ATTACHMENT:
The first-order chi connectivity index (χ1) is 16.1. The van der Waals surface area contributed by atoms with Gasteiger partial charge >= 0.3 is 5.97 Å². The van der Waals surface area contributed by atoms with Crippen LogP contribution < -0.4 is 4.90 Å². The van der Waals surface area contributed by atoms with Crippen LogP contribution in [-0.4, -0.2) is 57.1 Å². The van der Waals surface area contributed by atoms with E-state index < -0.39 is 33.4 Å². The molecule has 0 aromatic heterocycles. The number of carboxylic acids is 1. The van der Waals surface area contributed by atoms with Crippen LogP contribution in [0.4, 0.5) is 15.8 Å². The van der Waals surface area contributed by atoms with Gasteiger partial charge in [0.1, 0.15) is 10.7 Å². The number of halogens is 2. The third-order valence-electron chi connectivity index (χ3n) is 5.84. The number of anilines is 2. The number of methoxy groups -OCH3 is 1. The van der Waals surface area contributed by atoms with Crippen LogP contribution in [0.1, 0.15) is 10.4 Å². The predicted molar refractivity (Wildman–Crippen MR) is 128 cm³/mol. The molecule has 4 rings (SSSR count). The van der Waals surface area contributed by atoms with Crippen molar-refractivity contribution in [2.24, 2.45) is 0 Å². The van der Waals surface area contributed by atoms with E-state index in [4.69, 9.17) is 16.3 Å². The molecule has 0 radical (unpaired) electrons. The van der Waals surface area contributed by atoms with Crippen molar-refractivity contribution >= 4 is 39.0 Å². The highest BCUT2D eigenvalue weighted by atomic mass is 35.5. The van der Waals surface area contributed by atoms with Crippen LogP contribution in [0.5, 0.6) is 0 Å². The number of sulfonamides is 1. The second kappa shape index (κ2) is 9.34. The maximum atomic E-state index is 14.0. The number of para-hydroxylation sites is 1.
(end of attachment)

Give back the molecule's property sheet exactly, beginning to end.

The first-order chi connectivity index (χ1) is 16.1. The van der Waals surface area contributed by atoms with Gasteiger partial charge >= 0.3 is 5.97 Å². The van der Waals surface area contributed by atoms with Crippen LogP contribution < -0.4 is 4.90 Å². The van der Waals surface area contributed by atoms with Crippen LogP contribution in [-0.4, -0.2) is 57.1 Å². The van der Waals surface area contributed by atoms with E-state index < -0.39 is 33.4 Å². The molecule has 0 aromatic heterocycles. The number of carboxylic acids is 1. The van der Waals surface area contributed by atoms with Crippen LogP contribution in [0.4, 0.5) is 15.8 Å². The van der Waals surface area contributed by atoms with Gasteiger partial charge in [0.1, 0.15) is 10.7 Å². The number of halogens is 2. The third-order valence-electron chi connectivity index (χ3n) is 5.84. The number of anilines is 2. The number of methoxy groups -OCH3 is 1. The van der Waals surface area contributed by atoms with Crippen LogP contribution in [0.1, 0.15) is 10.4 Å². The predicted molar refractivity (Wildman–Crippen MR) is 128 cm³/mol. The molecule has 4 rings (SSSR count). The van der Waals surface area contributed by atoms with Crippen molar-refractivity contribution in [2.24, 2.45) is 0 Å². The van der Waals surface area contributed by atoms with E-state index in [4.69, 9.17) is 16.3 Å². The molecule has 0 radical (unpaired) electrons. The van der Waals surface area contributed by atoms with Crippen molar-refractivity contribution >= 4 is 39.0 Å². The highest BCUT2D eigenvalue weighted by atomic mass is 35.5. The van der Waals surface area contributed by atoms with Crippen LogP contribution in [0.5, 0.6) is 0 Å². The number of sulfonamides is 1. The second kappa shape index (κ2) is 9.34. The maximum atomic E-state index is 14.0. The number of para-hydroxylation sites is 1.